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Sales Psychology and Sales Compensation Plan Design

Sales Psychology and Sales Compensation Plan Design

How can psychology help us understand what motivates people? And in turn, how can we use that information to help us design and implement great sales compensation plans?

How to Make the Psychology of Sales Compensation Work for You

The key to understanding what Performio can provide for you and your business is to understand its “Ready Set Go” platform, which helps you answer key questions about how to design the best sales compensation plan for your sales force. At Performio, we're always ready to answer the question, “How to Link Sales Compensation with Actions?”

psychology of sales compensation

In short, there are three reasons why, if you want your business to succeed, you need to design a sales compensation plan:

  • Align your workforce — make sure they’re clear on their goals and that they understand how to achieve them
  • Retain and attract top talent
  • Motivate discretionary effort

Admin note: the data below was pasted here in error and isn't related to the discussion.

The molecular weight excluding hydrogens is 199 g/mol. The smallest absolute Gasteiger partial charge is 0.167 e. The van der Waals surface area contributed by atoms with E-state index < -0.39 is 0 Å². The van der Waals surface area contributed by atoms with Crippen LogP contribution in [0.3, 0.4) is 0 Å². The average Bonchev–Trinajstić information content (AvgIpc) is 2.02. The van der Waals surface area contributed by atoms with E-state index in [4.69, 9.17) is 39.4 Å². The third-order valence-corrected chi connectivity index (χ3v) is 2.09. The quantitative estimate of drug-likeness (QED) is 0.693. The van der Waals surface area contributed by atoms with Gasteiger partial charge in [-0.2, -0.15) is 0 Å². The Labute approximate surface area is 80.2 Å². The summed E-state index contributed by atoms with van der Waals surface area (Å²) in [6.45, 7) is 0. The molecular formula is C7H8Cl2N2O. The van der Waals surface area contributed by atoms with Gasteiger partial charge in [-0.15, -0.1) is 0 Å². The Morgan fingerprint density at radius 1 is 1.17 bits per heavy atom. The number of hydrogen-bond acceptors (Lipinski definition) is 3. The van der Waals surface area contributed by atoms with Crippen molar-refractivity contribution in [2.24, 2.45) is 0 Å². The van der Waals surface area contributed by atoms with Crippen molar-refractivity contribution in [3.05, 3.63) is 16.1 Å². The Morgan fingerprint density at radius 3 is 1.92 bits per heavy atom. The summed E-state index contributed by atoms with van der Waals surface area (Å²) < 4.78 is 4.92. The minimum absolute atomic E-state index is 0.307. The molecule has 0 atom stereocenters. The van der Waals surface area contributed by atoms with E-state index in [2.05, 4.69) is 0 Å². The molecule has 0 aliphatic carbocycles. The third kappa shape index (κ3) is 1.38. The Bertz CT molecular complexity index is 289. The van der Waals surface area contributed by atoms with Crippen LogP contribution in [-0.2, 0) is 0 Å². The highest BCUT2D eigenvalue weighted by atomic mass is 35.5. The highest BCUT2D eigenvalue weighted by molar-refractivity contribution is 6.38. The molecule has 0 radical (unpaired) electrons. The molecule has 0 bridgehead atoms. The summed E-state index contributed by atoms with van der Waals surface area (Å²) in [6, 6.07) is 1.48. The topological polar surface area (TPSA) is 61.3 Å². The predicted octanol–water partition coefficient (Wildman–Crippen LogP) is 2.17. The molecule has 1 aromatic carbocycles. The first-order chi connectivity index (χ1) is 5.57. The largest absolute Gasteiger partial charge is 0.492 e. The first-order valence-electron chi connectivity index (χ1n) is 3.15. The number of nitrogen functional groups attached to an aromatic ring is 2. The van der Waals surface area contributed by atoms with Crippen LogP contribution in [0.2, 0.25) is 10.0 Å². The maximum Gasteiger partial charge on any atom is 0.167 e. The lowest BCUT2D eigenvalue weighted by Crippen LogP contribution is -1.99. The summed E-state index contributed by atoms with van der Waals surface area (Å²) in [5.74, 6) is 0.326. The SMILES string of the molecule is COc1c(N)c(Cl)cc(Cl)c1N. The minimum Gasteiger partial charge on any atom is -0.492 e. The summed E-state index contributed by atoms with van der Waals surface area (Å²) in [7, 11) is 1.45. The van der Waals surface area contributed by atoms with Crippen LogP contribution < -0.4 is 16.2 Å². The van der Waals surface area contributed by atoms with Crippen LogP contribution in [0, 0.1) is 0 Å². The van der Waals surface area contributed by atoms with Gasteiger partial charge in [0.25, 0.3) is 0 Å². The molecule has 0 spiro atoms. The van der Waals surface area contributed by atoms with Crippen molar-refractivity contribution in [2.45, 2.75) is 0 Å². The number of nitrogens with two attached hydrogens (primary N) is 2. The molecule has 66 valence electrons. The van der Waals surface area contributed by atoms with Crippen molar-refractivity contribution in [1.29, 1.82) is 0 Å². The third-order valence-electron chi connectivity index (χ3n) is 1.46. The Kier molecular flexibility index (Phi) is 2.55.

It’s that third point David and Andrew focus on today: What’s the best way to motivate people, and how do we use a sales comp plan to best achieve that result?

The Psychological Basis for Sales Motivation

When you’re looking at how psychological theory may play a role in sales compensation, perhaps the best example to look at is the work that Frederick Herzberg did in the 1960s. He proposed a two-factor theory of motivation, which we know better as intrinsic versus extrinsic. The theory states that there was a set of factors that would lead to increased employee satisfaction, while there was a corresponding set of factors that could cause employee disenchantment.

Herzberg argued that extrinsic factors were the most important ones in the workplace. These are the “hygienic factors” that drive job satisfaction and motivate employees in the workplace.

Extrinsic motivation factors include:

  • Job security
  • Salary
  • Bonuses
  • Fringe benefits
  • Work conditions
  • Paid insurance
  • Vacation
  • Supervision

These are the most important factors on any job site. If these factors are not present, there will be employee dissension and dissatisfaction.

Intrinsic factors, on the other hand, are the less tangible employee needs.

Intrinsic motivational factors include:

  • Challenge
  • Recognition
  • Responsibility
  • Meaningful work
  • Involvement
  • Prominence

These are also important elements for any manager to focus on to motivate his or her employees. The focus on intrinsic factors has become more popular in the workplace over the last few decades. While not as important as the extrinsic factors, they are helpful to create added job satisfaction.